Marriage Viewpoints: The Man-Cold vs. The Superwoman


We’re Sick of the Man-Cold

Whenever I tell the kids their father is sick, they want to know one thing: Is it a man-cold?

That’s the tough thing about a man-cold. It can be hard to diagnose because sometimes what starts off looking like a classic man-cold turns out to be a 24 hour-bug. And other times what looks like a simple case of the sniffles turns into a 96-hour debacle of non-stop lounging and complaining – OK I’ll admit that some of that complaining is coming from me and the kids.

We absolutely hate it when Fred is sick. And while some of it is that we don’t want to see a loved one suffer, there are other, less compassionate reasons.

Number one, if Fred has a “man-cold” we may not see him for days because he’s camped out in the bedroom with his computer in one hand and the remote in the other. Number two, he is a somewhat demanding patient. On those rare occasions that he does emerge from the bedroom, he expects Florence Nightgale-caliber care no matter what time of day or night. Number three, quite selfishly I don’t like playing single parent to our three kids for days when he’s just in the other room with a sinus infection.

Perhaps I would have more patience with Fred’s man-colds, if I could get the same type of vacation from responsibility when I got sick. But let’s be real that typically doesn’t happen for moms.

When I recently was feverish, Fred was sweet enough to handle the kids and send me to bed. But when I got up to check on things a while later, I saw the chores that remained undone and found myself washing dishes, ironing the kids clothes for the next day, and picking up some of their toys all while feeling dizzy and slightly nauseous.

Fred pronounced me crazy, but there was no way I could rest when there was work to be done. If only that attitude were as contagious as the common cold. – KayEm

The Curse of the Superwoman

When I’m not feeling well, I’m perfectly content with lying in bed all day. I also have no problem with KayEm’s taking care of me or having the kids fetch me the remote. After all, my getting better is the most important thing. Right?

Obviously, my family disagrees. Instead of serving me a healing breakfast in bed, they taunt me by calling me a big baby. Every time my daughter sees me sleeping longer than normal, she says, “Oh no, Daddy has man-cold. I guess we won’t see him all week.” Hey, I’m only responding to my body’s telling me that it needs a break.

KayEm, on the other hand, refuses to be still when she’s sick. Many times, I have to physically carry her into the bedroom, place her in bed and tuck her in. If I could lock the door from the outside, I would. That would be the only way that I could keep her from escaping and washing a load of clothes.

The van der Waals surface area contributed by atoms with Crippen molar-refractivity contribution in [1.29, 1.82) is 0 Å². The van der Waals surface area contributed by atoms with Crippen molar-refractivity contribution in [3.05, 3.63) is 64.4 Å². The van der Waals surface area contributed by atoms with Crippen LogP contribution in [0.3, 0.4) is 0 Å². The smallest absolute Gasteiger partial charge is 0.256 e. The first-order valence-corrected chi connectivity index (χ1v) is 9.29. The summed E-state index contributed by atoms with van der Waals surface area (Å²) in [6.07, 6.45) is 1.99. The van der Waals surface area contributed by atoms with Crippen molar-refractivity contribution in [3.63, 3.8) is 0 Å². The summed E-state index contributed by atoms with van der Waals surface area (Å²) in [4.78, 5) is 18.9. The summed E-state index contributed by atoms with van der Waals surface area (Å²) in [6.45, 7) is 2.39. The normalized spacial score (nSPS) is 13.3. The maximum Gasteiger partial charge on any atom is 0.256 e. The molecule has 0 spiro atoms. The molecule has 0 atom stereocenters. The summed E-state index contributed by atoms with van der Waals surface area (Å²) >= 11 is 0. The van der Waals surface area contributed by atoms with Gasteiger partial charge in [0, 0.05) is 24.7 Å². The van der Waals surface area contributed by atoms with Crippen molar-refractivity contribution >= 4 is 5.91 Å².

The last time KayEm was sick, she reluctantly went to bed while I prepared the kids for bedtime. Forty-five minutes later, she came upstairs with a disapproving look on her face.

“Why aren’t the kids in bed yet?” She asked looking at the clock that displayed 8:35 p.m. I turned off the TV and put down my guitar to better defend myself.

“I told you I had everything under control,” I said. “Why are you up here?”

“I’m just checking to make sure everything is going okay,” she said.

“Everything’s fine,” I said as I escorted her back to the bedroom. “Now get some rest.”

The next day, we had an event to attend and I told KayEm that she should stay at home since she wasn’t feeling well. Of course she didn’t listen. She spent the next 4 hours in a room filled with rambunctious cub scouts with lassos.

She ran herself ragged for the rest of the weekend and refused to take any time to decompress and get better. She continued to wash dishes, iron clothes, and pick up around the house even though I told her I would handle it. But she likes things done her way and it’s hard for me to convince her that my way works too.

I really do wish she would come down with a case of man-cold because she could use the rest. – Fred

Stay Strong,





Question: Has a similar scenario ever played out in your relationship?

About author

Frederick J. Goodall

Frederick J. Goodall is the founder of Mocha Dad - a parenting website focused on fatherhood. He is passionate about parenting and helping men to be great dads, husbands, and role models. You can contact him at or on Twitter at

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